Subjective cognitive decline is a better marker for future cognitive decline in females than in males

Alzheimers Res Ther. 2022 Dec 29;14(1):197. doi: 10.1186/s13195-022-01138-w.


Background: The identification of biomarkers for early detection of Alzheimer's disease (AD) is critical to the development of therapies and interventions targeted at symptom management and tracking the pathophysiology of disease. The endorsement of subjective cognitive decline (SCD) has emerged as a potential indicator of early change in cognitive status that may be predictive of future impairment at a time when measurable declines in neuropsychological performance cannot be detected. While there are numerous findings revealing sex differences in the prevalence of AD, there is a paucity of research examining sex differences in SCD. Therefore, the goal of this project was to determine if the relationship between the endorsement of SCD and future cognitive changes differ as a function of biological sex.

Methods: A sample of 3019 male and female healthy older adults (2188 without SCD, 831 with SCD), with a mean follow-up time of 5.7 years, were included from the Rush Alzheimer's Disease Center Research Sharing Hub. Linear regressions were performed to determine group differences in baseline cognitive scores, while linear mixed-effects models were completed to determine group differences in the rate of cognitive change over time.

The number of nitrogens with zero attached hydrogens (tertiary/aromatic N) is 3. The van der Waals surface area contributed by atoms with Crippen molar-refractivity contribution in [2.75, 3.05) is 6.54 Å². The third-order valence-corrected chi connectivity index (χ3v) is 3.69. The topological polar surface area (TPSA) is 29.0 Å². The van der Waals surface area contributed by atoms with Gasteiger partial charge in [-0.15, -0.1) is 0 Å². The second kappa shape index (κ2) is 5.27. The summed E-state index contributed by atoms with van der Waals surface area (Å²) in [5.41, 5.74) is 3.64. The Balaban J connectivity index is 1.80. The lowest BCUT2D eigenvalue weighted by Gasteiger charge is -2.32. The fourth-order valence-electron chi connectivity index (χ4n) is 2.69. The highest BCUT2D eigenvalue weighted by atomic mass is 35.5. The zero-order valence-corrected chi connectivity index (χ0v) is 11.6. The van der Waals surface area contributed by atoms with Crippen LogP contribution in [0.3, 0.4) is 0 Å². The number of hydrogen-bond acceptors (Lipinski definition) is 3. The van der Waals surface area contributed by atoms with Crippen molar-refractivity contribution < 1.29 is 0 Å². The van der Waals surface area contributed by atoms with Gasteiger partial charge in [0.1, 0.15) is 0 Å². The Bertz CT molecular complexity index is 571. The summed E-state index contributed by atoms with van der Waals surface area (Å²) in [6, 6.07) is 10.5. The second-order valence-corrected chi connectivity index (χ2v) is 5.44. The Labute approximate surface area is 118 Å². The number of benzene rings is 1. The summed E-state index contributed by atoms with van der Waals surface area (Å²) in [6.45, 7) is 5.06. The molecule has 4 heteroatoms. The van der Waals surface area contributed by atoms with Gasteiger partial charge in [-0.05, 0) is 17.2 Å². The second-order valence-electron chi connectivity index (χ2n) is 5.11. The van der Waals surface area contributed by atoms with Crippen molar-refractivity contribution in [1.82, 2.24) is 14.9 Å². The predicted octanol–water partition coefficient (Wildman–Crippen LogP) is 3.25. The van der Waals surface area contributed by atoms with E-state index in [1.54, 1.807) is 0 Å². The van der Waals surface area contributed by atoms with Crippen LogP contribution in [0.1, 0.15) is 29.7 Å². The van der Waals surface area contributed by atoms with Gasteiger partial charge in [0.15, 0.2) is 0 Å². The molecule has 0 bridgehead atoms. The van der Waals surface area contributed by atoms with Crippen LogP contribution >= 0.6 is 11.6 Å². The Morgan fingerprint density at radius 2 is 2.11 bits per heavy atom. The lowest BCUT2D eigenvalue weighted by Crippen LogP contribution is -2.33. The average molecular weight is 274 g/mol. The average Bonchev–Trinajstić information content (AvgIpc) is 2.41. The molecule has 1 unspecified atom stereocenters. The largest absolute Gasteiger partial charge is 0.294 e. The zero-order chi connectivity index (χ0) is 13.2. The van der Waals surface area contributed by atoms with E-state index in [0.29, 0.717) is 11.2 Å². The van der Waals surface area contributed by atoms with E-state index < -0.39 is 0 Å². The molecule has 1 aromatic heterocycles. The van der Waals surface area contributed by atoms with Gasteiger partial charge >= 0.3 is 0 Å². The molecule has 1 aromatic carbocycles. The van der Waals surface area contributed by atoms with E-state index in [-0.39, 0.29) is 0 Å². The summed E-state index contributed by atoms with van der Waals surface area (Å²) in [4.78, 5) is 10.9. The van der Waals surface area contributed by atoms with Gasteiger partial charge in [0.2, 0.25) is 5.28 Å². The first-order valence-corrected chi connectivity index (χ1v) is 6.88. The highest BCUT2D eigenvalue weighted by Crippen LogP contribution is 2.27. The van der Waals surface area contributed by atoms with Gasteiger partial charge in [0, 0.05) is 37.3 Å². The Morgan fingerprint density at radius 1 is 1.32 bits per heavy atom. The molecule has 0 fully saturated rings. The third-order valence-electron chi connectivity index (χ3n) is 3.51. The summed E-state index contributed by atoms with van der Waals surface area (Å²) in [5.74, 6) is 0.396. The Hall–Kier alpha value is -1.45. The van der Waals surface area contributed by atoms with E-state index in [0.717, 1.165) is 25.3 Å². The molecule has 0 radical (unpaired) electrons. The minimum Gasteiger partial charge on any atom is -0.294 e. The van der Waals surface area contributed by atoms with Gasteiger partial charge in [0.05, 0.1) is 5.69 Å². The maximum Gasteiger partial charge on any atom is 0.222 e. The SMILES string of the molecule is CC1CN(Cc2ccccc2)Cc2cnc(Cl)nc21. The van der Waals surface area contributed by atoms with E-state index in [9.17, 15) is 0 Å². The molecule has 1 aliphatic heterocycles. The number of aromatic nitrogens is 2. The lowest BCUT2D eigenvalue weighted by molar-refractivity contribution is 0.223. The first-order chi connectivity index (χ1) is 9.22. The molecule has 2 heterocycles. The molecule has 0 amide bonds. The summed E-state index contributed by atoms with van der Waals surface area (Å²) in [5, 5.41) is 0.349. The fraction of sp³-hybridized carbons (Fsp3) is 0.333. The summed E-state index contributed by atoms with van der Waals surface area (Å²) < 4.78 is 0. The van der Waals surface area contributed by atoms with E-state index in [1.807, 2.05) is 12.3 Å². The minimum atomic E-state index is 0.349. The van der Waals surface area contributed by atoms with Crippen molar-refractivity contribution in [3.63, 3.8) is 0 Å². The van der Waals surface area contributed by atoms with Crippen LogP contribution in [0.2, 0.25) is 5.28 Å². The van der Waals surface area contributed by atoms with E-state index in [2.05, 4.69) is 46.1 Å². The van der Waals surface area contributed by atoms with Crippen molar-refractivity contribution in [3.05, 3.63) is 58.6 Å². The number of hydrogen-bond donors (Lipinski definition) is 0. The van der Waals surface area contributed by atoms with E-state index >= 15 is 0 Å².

Results: Individuals endorsing SCD had significantly lower baseline cognitive scores and increased rates of decline in all cognitive domains compared to those without SCD. Males exhibited significantly lower scores in baseline performance in global cognition, episodic memory, and perceptual speed regardless of SCD classification. Females with SCD were found to decline at significantly faster rates than both males with SCD and males and females without SCD in all cognitive domains over a maximum 15-year follow-up period.

Conclusions: SCD is related to lower baseline cognitive performance and faster cognitive decline compared to those who do not endorse SCD. Females with SCD have the fastest rate of decline suggesting that SCD may be more predictive of future decline in females than in males. Targeted assessments of SCD may allow for the identification of individuals for inclusion in intervention trials, and other research studies, aiming to attenuate casual disease processes, which may ultimately aid in the mitigation of sex disparities in AD.

Keywords: Alzheimer’s disease; Cognitive change; Sex disparities; Subjective cognitive decline.

Publication types

  • Research Support, Non-U.S. Gov't

MeSH terms

  • Aged
  • Alzheimer Disease* / psychology
  • Biomarkers
  • Cognition / physiology
  • Cognitive Dysfunction* / diagnosis
  • Female
  • Humans
  • Male
  • Neuropsychological Tests


  • Biomarkers